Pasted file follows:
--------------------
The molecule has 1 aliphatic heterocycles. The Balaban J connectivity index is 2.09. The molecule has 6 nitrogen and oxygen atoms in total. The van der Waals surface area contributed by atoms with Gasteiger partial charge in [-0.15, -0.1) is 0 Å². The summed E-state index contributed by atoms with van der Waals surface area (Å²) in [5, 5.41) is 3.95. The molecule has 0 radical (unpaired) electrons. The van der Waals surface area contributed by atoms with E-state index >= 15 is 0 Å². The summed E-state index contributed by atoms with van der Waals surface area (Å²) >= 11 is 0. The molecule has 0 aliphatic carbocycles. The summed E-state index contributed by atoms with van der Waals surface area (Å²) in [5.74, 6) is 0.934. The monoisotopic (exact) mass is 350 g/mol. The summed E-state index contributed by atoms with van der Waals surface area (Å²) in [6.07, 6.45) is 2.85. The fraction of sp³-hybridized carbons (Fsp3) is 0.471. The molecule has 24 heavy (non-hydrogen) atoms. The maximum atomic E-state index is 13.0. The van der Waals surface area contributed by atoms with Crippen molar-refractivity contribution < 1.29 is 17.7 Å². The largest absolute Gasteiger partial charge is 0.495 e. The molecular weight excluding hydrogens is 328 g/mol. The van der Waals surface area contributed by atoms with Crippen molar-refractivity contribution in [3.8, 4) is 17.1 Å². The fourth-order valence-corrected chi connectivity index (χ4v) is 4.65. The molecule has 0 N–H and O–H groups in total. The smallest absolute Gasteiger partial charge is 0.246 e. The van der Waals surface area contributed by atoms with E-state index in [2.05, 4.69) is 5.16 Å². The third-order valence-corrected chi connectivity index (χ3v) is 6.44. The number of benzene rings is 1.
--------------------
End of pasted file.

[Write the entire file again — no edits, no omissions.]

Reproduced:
The molecule has 1 aliphatic heterocycles. The Balaban J connectivity index is 2.09. The molecule has 6 nitrogen and oxygen atoms in total. The van der Waals surface area contributed by atoms with Gasteiger partial charge in [-0.15, -0.1) is 0 Å². The summed E-state index contributed by atoms with van der Waals surface area (Å²) in [5, 5.41) is 3.95. The molecule has 0 radical (unpaired) electrons. The van der Waals surface area contributed by atoms with E-state index >= 15 is 0 Å². The summed E-state index contributed by atoms with van der Waals surface area (Å²) >= 11 is 0. The molecule has 0 aliphatic carbocycles. The summed E-state index contributed by atoms with van der Waals surface area (Å²) in [5.74, 6) is 0.934. The monoisotopic (exact) mass is 350 g/mol. The summed E-state index contributed by atoms with van der Waals surface area (Å²) in [6.07, 6.45) is 2.85. The fraction of sp³-hybridized carbons (Fsp3) is 0.471. The molecule has 24 heavy (non-hydrogen) atoms. The maximum atomic E-state index is 13.0. The van der Waals surface area contributed by atoms with Crippen molar-refractivity contribution < 1.29 is 17.7 Å². The largest absolute Gasteiger partial charge is 0.495 e. The molecular weight excluding hydrogens is 328 g/mol. The van der Waals surface area contributed by atoms with Crippen molar-refractivity contribution in [3.8, 4) is 17.1 Å². The fourth-order valence-corrected chi connectivity index (χ4v) is 4.65. The molecule has 0 N–H and O–H groups in total. The smallest absolute Gasteiger partial charge is 0.246 e. The van der Waals surface area contributed by atoms with E-state index in [2.05, 4.69) is 5.16 Å². The third-order valence-corrected chi connectivity index (χ3v) is 6.44. The number of benzene rings is 1.